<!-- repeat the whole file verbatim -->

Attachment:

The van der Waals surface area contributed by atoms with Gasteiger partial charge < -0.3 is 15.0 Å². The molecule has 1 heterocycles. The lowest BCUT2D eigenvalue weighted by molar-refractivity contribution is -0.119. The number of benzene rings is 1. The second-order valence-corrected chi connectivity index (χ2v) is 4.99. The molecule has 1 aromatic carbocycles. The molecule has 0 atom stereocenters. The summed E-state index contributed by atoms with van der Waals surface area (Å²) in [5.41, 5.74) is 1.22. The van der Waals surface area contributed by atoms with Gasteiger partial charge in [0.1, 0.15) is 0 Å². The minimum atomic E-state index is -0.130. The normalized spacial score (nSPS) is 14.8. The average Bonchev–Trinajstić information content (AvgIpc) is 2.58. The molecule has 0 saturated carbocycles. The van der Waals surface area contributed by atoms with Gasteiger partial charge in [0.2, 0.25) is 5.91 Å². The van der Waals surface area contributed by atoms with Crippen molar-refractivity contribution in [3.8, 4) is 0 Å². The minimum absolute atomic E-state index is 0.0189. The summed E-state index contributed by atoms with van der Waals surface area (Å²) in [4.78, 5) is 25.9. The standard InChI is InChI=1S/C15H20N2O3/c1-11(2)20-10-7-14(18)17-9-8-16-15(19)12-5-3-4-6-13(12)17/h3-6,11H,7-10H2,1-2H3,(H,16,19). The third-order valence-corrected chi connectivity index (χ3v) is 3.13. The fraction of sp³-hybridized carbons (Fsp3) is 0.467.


The van der Waals surface area contributed by atoms with Gasteiger partial charge < -0.3 is 15.0 Å². The molecule has 1 heterocycles. The lowest BCUT2D eigenvalue weighted by molar-refractivity contribution is -0.119. The number of benzene rings is 1. The second-order valence-corrected chi connectivity index (χ2v) is 4.99. The molecule has 1 aromatic carbocycles. The molecule has 0 atom stereocenters. The summed E-state index contributed by atoms with van der Waals surface area (Å²) in [5.41, 5.74) is 1.22. The van der Waals surface area contributed by atoms with Gasteiger partial charge in [0.1, 0.15) is 0 Å². The minimum atomic E-state index is -0.130. The normalized spacial score (nSPS) is 14.8. The average Bonchev–Trinajstić information content (AvgIpc) is 2.58. The molecule has 0 saturated carbocycles. The van der Waals surface area contributed by atoms with Gasteiger partial charge in [0.2, 0.25) is 5.91 Å². The van der Waals surface area contributed by atoms with Crippen molar-refractivity contribution in [3.8, 4) is 0 Å². The minimum absolute atomic E-state index is 0.0189. The summed E-state index contributed by atoms with van der Waals surface area (Å²) in [4.78, 5) is 25.9. The standard InChI is InChI=1S/C15H20N2O3/c1-11(2)20-10-7-14(18)17-9-8-16-15(19)12-5-3-4-6-13(12)17/h3-6,11H,7-10H2,1-2H3,(H,16,19). The third-order valence-corrected chi connectivity index (χ3v) is 3.13. The fraction of sp³-hybridized carbons (Fsp3) is 0.467.